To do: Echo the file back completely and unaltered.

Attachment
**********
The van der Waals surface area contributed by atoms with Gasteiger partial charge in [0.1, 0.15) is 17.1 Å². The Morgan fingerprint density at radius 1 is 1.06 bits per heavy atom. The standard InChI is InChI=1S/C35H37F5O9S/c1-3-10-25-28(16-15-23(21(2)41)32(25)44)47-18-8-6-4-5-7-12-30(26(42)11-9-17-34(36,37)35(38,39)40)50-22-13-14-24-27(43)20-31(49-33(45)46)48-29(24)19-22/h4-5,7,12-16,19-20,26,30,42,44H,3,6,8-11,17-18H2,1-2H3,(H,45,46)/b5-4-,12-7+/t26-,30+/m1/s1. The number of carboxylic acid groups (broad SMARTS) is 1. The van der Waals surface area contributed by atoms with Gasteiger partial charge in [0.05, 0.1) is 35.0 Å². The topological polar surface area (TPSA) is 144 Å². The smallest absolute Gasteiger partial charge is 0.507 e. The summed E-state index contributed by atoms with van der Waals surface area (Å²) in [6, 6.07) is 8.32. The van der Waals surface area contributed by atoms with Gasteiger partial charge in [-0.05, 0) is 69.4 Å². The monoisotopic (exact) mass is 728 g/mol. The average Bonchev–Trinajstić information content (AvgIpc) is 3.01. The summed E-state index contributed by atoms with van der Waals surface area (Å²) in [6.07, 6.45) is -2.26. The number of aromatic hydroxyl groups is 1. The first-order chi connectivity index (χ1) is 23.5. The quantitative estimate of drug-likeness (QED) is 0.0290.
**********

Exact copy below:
The van der Waals surface area contributed by atoms with Gasteiger partial charge in [0.1, 0.15) is 17.1 Å². The Morgan fingerprint density at radius 1 is 1.06 bits per heavy atom. The standard InChI is InChI=1S/C35H37F5O9S/c1-3-10-25-28(16-15-23(21(2)41)32(25)44)47-18-8-6-4-5-7-12-30(26(42)11-9-17-34(36,37)35(38,39)40)50-22-13-14-24-27(43)20-31(49-33(45)46)48-29(24)19-22/h4-5,7,12-16,19-20,26,30,42,44H,3,6,8-11,17-18H2,1-2H3,(H,45,46)/b5-4-,12-7+/t26-,30+/m1/s1. The number of carboxylic acid groups (broad SMARTS) is 1. The van der Waals surface area contributed by atoms with Gasteiger partial charge in [0.05, 0.1) is 35.0 Å². The topological polar surface area (TPSA) is 144 Å². The smallest absolute Gasteiger partial charge is 0.507 e. The summed E-state index contributed by atoms with van der Waals surface area (Å²) in [6, 6.07) is 8.32. The van der Waals surface area contributed by atoms with Gasteiger partial charge in [-0.05, 0) is 69.4 Å². The monoisotopic (exact) mass is 728 g/mol. The average Bonchev–Trinajstić information content (AvgIpc) is 3.01. The summed E-state index contributed by atoms with van der Waals surface area (Å²) in [6.07, 6.45) is -2.26. The number of aromatic hydroxyl groups is 1. The first-order chi connectivity index (χ1) is 23.5. The quantitative estimate of drug-likeness (QED) is 0.0290.